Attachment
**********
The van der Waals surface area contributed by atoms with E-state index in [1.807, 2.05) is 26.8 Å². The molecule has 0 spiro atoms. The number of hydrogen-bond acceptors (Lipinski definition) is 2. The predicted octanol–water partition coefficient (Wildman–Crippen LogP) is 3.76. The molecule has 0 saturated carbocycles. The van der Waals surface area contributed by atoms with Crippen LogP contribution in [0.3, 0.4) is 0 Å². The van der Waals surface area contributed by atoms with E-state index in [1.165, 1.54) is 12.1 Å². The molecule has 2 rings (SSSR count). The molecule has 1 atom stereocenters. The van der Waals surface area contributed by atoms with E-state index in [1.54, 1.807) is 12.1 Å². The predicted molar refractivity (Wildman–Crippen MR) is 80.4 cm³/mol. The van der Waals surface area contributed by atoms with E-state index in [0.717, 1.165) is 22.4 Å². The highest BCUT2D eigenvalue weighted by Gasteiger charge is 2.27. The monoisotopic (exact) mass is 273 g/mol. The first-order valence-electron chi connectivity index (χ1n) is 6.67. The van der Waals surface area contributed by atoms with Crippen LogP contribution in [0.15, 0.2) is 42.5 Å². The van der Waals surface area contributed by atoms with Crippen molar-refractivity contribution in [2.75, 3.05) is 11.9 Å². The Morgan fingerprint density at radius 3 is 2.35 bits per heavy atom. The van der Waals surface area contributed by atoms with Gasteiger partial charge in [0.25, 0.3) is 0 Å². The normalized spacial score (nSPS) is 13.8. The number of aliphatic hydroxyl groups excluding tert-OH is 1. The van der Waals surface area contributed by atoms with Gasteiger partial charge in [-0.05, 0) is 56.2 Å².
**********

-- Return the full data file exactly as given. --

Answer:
The van der Waals surface area contributed by atoms with E-state index in [1.807, 2.05) is 26.8 Å². The molecule has 0 spiro atoms. The number of hydrogen-bond acceptors (Lipinski definition) is 2. The predicted octanol–water partition coefficient (Wildman–Crippen LogP) is 3.76. The molecule has 0 saturated carbocycles. The van der Waals surface area contributed by atoms with Crippen LogP contribution in [0.3, 0.4) is 0 Å². The van der Waals surface area contributed by atoms with E-state index in [1.165, 1.54) is 12.1 Å². The molecule has 2 rings (SSSR count). The molecule has 1 atom stereocenters. The van der Waals surface area contributed by atoms with E-state index in [1.54, 1.807) is 12.1 Å². The predicted molar refractivity (Wildman–Crippen MR) is 80.4 cm³/mol. The van der Waals surface area contributed by atoms with E-state index in [0.717, 1.165) is 22.4 Å². The highest BCUT2D eigenvalue weighted by Gasteiger charge is 2.27. The monoisotopic (exact) mass is 273 g/mol. The first-order valence-electron chi connectivity index (χ1n) is 6.67. The van der Waals surface area contributed by atoms with Crippen LogP contribution in [0.15, 0.2) is 42.5 Å². The van der Waals surface area contributed by atoms with Crippen molar-refractivity contribution in [2.75, 3.05) is 11.9 Å². The Morgan fingerprint density at radius 3 is 2.35 bits per heavy atom. The van der Waals surface area contributed by atoms with Gasteiger partial charge in [0.25, 0.3) is 0 Å². The normalized spacial score (nSPS) is 13.8. The number of aliphatic hydroxyl groups excluding tert-OH is 1. The van der Waals surface area contributed by atoms with Gasteiger partial charge in [-0.05, 0) is 56.2 Å².